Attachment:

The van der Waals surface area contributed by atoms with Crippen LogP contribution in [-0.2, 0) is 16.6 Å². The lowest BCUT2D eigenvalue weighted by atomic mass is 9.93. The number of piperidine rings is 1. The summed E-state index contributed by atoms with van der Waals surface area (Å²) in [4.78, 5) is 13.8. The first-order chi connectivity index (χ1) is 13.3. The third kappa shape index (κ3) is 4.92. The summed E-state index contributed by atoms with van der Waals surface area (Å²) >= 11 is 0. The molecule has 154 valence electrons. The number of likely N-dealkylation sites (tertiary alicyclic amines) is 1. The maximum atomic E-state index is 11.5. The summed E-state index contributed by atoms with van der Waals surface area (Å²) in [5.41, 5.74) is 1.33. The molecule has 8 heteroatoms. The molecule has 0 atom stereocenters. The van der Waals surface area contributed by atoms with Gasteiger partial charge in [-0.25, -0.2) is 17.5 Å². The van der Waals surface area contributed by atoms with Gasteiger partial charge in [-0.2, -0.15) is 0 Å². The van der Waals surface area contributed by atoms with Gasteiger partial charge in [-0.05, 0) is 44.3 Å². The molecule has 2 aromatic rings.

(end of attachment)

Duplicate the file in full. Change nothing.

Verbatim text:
The van der Waals surface area contributed by atoms with Crippen LogP contribution in [-0.2, 0) is 16.6 Å². The lowest BCUT2D eigenvalue weighted by atomic mass is 9.93. The number of piperidine rings is 1. The summed E-state index contributed by atoms with van der Waals surface area (Å²) in [4.78, 5) is 13.8. The first-order chi connectivity index (χ1) is 13.3. The third kappa shape index (κ3) is 4.92. The summed E-state index contributed by atoms with van der Waals surface area (Å²) >= 11 is 0. The molecule has 154 valence electrons. The number of likely N-dealkylation sites (tertiary alicyclic amines) is 1. The maximum atomic E-state index is 11.5. The summed E-state index contributed by atoms with van der Waals surface area (Å²) in [5.41, 5.74) is 1.33. The molecule has 8 heteroatoms. The molecule has 0 atom stereocenters. The van der Waals surface area contributed by atoms with Gasteiger partial charge in [-0.25, -0.2) is 17.5 Å². The van der Waals surface area contributed by atoms with Gasteiger partial charge in [-0.2, -0.15) is 0 Å². The van der Waals surface area contributed by atoms with Gasteiger partial charge in [-0.05, 0) is 44.3 Å². The molecule has 2 aromatic rings.